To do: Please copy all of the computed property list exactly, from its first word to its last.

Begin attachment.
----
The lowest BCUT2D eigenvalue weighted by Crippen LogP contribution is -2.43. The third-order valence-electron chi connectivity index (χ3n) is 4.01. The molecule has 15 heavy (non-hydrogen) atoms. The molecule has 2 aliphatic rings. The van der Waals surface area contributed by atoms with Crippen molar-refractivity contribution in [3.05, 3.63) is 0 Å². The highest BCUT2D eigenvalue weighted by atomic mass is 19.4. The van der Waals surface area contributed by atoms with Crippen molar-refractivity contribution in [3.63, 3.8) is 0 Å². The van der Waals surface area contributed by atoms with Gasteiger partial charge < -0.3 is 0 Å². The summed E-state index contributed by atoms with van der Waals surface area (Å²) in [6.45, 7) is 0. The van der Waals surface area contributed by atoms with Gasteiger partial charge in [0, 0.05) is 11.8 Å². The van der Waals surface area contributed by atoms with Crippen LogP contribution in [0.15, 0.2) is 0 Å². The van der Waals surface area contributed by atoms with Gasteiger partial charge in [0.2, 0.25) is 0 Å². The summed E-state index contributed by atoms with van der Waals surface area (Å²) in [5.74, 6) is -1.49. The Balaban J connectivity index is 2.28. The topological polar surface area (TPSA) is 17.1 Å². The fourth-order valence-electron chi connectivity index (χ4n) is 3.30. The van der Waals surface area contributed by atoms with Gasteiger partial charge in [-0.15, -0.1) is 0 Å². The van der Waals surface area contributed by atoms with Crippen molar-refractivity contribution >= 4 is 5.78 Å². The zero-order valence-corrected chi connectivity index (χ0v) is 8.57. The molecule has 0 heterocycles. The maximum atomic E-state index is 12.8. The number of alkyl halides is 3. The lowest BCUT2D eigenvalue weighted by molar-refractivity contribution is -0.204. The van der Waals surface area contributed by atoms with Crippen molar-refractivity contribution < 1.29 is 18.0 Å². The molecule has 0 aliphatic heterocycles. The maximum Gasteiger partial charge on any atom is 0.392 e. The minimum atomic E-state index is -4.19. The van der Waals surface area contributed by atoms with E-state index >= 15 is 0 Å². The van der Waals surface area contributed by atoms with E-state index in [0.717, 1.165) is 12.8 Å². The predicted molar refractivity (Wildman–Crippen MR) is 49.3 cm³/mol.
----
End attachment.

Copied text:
The lowest BCUT2D eigenvalue weighted by Crippen LogP contribution is -2.43. The third-order valence-electron chi connectivity index (χ3n) is 4.01. The molecule has 15 heavy (non-hydrogen) atoms. The molecule has 2 aliphatic rings. The van der Waals surface area contributed by atoms with Crippen molar-refractivity contribution in [3.05, 3.63) is 0 Å². The highest BCUT2D eigenvalue weighted by atomic mass is 19.4. The van der Waals surface area contributed by atoms with Crippen molar-refractivity contribution in [3.63, 3.8) is 0 Å². The van der Waals surface area contributed by atoms with Gasteiger partial charge < -0.3 is 0 Å². The summed E-state index contributed by atoms with van der Waals surface area (Å²) in [6.45, 7) is 0. The van der Waals surface area contributed by atoms with Gasteiger partial charge in [0, 0.05) is 11.8 Å². The van der Waals surface area contributed by atoms with Crippen LogP contribution in [0.15, 0.2) is 0 Å². The van der Waals surface area contributed by atoms with Gasteiger partial charge in [0.2, 0.25) is 0 Å². The summed E-state index contributed by atoms with van der Waals surface area (Å²) in [5.74, 6) is -1.49. The Balaban J connectivity index is 2.28. The topological polar surface area (TPSA) is 17.1 Å². The fourth-order valence-electron chi connectivity index (χ4n) is 3.30. The van der Waals surface area contributed by atoms with Gasteiger partial charge in [-0.15, -0.1) is 0 Å². The van der Waals surface area contributed by atoms with Crippen molar-refractivity contribution >= 4 is 5.78 Å². The zero-order valence-corrected chi connectivity index (χ0v) is 8.57. The molecule has 0 heterocycles. The maximum atomic E-state index is 12.8. The number of alkyl halides is 3. The lowest BCUT2D eigenvalue weighted by molar-refractivity contribution is -0.204. The van der Waals surface area contributed by atoms with Crippen molar-refractivity contribution < 1.29 is 18.0 Å². The molecule has 0 aliphatic heterocycles. The maximum Gasteiger partial charge on any atom is 0.392 e. The minimum atomic E-state index is -4.19. The van der Waals surface area contributed by atoms with E-state index >= 15 is 0 Å². The van der Waals surface area contributed by atoms with E-state index in [0.717, 1.165) is 12.8 Å². The predicted molar refractivity (Wildman–Crippen MR) is 49.3 cm³/mol.